I copied the getKey(key_timeout) function defined in lines 53-61 from the widely known teleop_twist_keyboard ROS node used to manually control a ROS robot from keyboard inputs. How this function works is not really important. Basically, it allows us to read a key from the keyboard without needing to hit “Enter.” Nothing directly related to ROS, really. It’s just that this was the easiest way I found to demonstrate a basic example, using only the computer resources without additional hardware. With lines 63-68 we run talker() as the node’s main entry function. Line 64 is just an initialization step to get the getkey() function working.

THE LISTENER NODE

Listing 3 shows the code for the drive_node.py listener node. Lines 2-6 play similar roles as in the previous node. Lines 8-11 define the listener() function containing the node’s initialization steps. With line 9, we initialize the node with the name motor_driver. Node names must be unique, there can’t be two nodes with the same name. With line 10, we subscribe to the /command topic, from which we will be receiving command ROS messages of type String from the other node. The callback function for the subscriber is commandCallback (more on this later). Line 11 puts the node into an infinite loop until it is shut down. The difference with rospy.sleep() used in the previous node is that rospy.spin() makes the node execute only when messages in the topic arrive. How to pick one or the other really depends on the application. If a node needs to execute only when certain events occur, you can use rospy.spin(), but if a node needs to do processing at regular intervals (for instance, to read from sensors), you can use rospy.sleep() instead.

When you subscribe to a topic, typically you define a callback function that will execute as a message handler for the subscribed topic. Lines 13-34 define the callback function for this node’s subscriber. With lines 14-15 we state our intention to locally access the global variables defined in lines 5-6. With line 17, we retrieve the command inside the received message data, and in lines 19-30 we discriminate among five possible commands to run a corresponding function that will control our fictional robotic car.

For instance, if a forward message is received, the forward() function will be executed, driving the motors in a way that will make the robotic car go forward, and so on. Lines 32-34 print the last received command only if it is different from the previous one, to avoid cluttering the terminal window. Lines 36-54 define the five driving functions for the robotic car, but because we are interacting with a fictional one, the functions are empty. In Part 2 of this article, we will implement those functions to control a real robotic car! Finally, in lines 56-60, we launch the listener() function as the node’s main entry function, and we stop the motors if the node is shut down (line 60).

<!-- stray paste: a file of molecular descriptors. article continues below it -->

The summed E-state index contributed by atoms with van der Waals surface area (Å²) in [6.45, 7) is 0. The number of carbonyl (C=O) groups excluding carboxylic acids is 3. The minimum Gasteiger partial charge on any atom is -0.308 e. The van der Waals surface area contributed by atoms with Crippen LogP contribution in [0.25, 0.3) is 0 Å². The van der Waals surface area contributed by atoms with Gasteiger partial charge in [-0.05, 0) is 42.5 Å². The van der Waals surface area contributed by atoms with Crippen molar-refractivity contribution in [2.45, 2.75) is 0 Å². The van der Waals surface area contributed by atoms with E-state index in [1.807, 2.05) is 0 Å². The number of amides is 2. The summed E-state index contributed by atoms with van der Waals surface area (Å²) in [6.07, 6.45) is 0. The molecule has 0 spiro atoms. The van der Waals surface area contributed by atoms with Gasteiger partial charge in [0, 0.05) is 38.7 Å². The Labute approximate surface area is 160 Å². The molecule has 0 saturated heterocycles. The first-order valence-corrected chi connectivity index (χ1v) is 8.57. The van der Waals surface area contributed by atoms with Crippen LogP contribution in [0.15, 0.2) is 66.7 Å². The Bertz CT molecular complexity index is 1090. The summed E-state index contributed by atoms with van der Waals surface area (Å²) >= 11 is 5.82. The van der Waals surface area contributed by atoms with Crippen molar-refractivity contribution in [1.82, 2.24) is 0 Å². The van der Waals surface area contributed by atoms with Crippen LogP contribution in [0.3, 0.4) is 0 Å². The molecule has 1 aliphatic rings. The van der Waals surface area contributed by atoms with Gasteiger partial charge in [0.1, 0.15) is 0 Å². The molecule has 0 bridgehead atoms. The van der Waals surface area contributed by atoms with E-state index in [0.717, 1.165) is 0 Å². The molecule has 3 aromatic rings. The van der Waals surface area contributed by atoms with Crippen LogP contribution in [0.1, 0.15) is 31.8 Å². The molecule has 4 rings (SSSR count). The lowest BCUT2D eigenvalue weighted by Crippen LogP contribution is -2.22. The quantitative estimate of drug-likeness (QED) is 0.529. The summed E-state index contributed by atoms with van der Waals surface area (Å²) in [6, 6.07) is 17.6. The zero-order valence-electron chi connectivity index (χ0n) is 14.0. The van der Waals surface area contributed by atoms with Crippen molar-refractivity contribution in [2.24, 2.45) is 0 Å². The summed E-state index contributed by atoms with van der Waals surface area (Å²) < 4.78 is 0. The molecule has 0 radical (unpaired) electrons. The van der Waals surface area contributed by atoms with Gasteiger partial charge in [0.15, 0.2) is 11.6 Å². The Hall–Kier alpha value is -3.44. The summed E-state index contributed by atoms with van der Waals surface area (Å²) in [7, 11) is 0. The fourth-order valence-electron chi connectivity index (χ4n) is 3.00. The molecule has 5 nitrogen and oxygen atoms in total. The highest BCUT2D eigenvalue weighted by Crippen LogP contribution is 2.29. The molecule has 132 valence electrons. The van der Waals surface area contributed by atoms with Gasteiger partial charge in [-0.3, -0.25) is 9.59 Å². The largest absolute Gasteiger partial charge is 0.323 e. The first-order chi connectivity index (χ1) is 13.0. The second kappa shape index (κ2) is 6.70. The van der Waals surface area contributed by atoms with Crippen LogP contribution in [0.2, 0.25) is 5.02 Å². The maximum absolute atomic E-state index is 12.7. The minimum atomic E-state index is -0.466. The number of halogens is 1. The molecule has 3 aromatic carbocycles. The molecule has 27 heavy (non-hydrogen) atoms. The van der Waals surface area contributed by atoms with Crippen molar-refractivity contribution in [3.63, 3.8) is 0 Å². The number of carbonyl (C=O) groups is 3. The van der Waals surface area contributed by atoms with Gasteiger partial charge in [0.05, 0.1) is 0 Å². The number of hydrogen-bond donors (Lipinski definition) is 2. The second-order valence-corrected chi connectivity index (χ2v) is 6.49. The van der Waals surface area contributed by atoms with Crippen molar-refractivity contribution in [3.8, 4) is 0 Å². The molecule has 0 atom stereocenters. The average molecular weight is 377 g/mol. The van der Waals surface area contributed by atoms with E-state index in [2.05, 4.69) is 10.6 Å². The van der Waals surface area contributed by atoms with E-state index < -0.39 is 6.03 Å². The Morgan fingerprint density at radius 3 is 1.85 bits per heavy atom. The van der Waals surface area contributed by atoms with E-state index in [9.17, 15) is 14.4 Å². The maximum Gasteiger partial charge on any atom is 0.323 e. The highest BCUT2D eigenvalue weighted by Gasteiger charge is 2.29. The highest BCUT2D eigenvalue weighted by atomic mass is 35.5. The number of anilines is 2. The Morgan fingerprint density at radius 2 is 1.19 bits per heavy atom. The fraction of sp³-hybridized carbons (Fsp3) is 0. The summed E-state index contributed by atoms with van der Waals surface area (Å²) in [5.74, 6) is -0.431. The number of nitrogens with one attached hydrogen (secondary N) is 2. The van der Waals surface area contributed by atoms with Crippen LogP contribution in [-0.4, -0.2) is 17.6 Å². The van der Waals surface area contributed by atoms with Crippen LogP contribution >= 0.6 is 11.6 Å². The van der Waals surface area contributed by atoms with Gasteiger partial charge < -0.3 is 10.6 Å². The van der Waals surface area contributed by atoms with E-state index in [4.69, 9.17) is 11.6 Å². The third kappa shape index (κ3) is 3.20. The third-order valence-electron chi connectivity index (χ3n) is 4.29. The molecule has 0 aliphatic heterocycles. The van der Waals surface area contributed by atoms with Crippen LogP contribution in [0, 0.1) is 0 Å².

CONCLUSION

I hope the material presented here gives you a fair picture of what ROS is and how it works. The example we just built illustrates a basic workflow with ROS. Put more nodes with specific code, chain them properly in the computation graph by advertising and subscribing to certain topics to exchange data, integrate other third-party nodes, and you have the basic recipe for a more sophisticated robotic application!

If you are learning ROS for the first time, it will be much more productive if you try the presented example for yourself. After all, you just need a personal computer with Ubuntu and some free time. If you just have a Windows or MacOS computer, you can create an Ubuntu virtual machine with VirtualBox or other virtualization software. Although it is technically possible to install ROS directly on Windows 10 or MacOS, Ubuntu seems to be the easiest way for beginners. I use ROS with both real and virtual Ubuntu machines all the time without issues; however, a real Ubuntu machine is preferable to a virtual one, if you want to avoid the extra hassle of learning how to configure and use VirtualBox properly.

In Part 2 (Circuit Cellar 369, April 2021) will explain how to build a robotic car based on Raspberry Pi that uses ROS, with the perspective of being a low-cost platform for learning and experimenting further with ROS. Stay tuned! 

Read Part 2 Here

RESOURCES

References:
[1] ROS Introduction https://wiki.ros.org/ROS/Introduction
[2] ROS Concepts http://wiki.ros.org/ROS/Concepts
[3] ROS Client Libraries, http://wiki.ros.org/Client%20Libraries
[4] Ubuntu install of ROS Noetic, http://wiki.ros.org/noetic/Installation/Ubuntu
ROS Wiki | https://wiki.ros.org

PUBLISHED IN CIRCUIT CELLAR MAGAZINE • MARCH 2021 #368 – Get a PDF of the issue

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Raul Alvarez Torrico has a B.E. in electronics engineering and is the founder of TecBolivia, a company offering services in physical computing and educational robotics in Bolivia. In his spare time, he likes to experiment with wireless sensor networks, robotics and artificial intelligence. He also publishes articles and video tutorials about embedded systems and programming in his native language (Spanish), at his company’s web site www.TecBolivia.com. You may contact him at raul@tecbolivia.com

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Intro to Robot Operating System (ROS) – Part 1

by Raul Alvarez Torrico time to read: 18 min